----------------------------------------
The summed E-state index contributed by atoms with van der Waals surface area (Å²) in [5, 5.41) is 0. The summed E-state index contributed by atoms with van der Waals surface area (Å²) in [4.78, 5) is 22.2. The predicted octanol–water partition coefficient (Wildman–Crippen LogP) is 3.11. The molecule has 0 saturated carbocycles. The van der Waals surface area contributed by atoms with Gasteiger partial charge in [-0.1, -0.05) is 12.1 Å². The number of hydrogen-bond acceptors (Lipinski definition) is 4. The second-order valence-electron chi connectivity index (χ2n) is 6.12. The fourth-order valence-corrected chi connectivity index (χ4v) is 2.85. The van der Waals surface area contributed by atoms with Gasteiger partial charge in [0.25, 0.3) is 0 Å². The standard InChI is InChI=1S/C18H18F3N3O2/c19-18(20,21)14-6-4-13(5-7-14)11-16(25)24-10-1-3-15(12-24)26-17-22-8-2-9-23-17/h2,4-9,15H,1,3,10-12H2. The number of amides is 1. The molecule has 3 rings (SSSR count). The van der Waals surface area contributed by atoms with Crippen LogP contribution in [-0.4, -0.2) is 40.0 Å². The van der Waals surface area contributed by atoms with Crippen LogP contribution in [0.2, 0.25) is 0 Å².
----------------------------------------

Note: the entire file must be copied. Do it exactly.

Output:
The summed E-state index contributed by atoms with van der Waals surface area (Å²) in [5, 5.41) is 0. The summed E-state index contributed by atoms with van der Waals surface area (Å²) in [4.78, 5) is 22.2. The predicted octanol–water partition coefficient (Wildman–Crippen LogP) is 3.11. The molecule has 0 saturated carbocycles. The van der Waals surface area contributed by atoms with Gasteiger partial charge in [-0.1, -0.05) is 12.1 Å². The number of hydrogen-bond acceptors (Lipinski definition) is 4. The second-order valence-electron chi connectivity index (χ2n) is 6.12. The fourth-order valence-corrected chi connectivity index (χ4v) is 2.85. The van der Waals surface area contributed by atoms with Gasteiger partial charge in [0.25, 0.3) is 0 Å². The standard InChI is InChI=1S/C18H18F3N3O2/c19-18(20,21)14-6-4-13(5-7-14)11-16(25)24-10-1-3-15(12-24)26-17-22-8-2-9-23-17/h2,4-9,15H,1,3,10-12H2. The number of amides is 1. The molecule has 3 rings (SSSR count). The van der Waals surface area contributed by atoms with Crippen LogP contribution in [-0.4, -0.2) is 40.0 Å². The van der Waals surface area contributed by atoms with Crippen LogP contribution in [0.2, 0.25) is 0 Å².